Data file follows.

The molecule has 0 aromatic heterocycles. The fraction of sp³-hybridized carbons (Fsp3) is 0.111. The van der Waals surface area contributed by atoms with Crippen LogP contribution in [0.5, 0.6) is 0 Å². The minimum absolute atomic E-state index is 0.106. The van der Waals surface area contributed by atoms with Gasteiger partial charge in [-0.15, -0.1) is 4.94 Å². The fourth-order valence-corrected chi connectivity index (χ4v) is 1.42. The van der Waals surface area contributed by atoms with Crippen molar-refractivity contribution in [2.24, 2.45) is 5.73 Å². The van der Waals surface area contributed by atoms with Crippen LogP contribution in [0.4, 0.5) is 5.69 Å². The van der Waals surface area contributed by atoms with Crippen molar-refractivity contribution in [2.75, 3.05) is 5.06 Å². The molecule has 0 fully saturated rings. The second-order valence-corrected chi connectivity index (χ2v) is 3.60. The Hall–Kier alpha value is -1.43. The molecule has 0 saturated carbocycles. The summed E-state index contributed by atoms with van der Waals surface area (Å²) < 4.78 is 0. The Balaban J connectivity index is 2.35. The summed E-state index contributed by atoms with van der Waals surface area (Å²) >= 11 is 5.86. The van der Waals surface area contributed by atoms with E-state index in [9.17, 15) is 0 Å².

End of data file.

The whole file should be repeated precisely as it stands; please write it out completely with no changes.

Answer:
The molecule has 0 aromatic heterocycles. The fraction of sp³-hybridized carbons (Fsp3) is 0.111. The van der Waals surface area contributed by atoms with Crippen LogP contribution in [0.5, 0.6) is 0 Å². The minimum absolute atomic E-state index is 0.106. The van der Waals surface area contributed by atoms with Gasteiger partial charge in [-0.15, -0.1) is 4.94 Å². The fourth-order valence-corrected chi connectivity index (χ4v) is 1.42. The van der Waals surface area contributed by atoms with Crippen molar-refractivity contribution in [2.24, 2.45) is 5.73 Å². The van der Waals surface area contributed by atoms with Crippen LogP contribution in [0.4, 0.5) is 5.69 Å². The van der Waals surface area contributed by atoms with Crippen molar-refractivity contribution in [2.75, 3.05) is 5.06 Å². The molecule has 0 fully saturated rings. The second-order valence-corrected chi connectivity index (χ2v) is 3.60. The Hall–Kier alpha value is -1.43. The molecule has 0 saturated carbocycles. The summed E-state index contributed by atoms with van der Waals surface area (Å²) < 4.78 is 0. The Balaban J connectivity index is 2.35. The summed E-state index contributed by atoms with van der Waals surface area (Å²) >= 11 is 5.86. The van der Waals surface area contributed by atoms with E-state index in [9.17, 15) is 0 Å².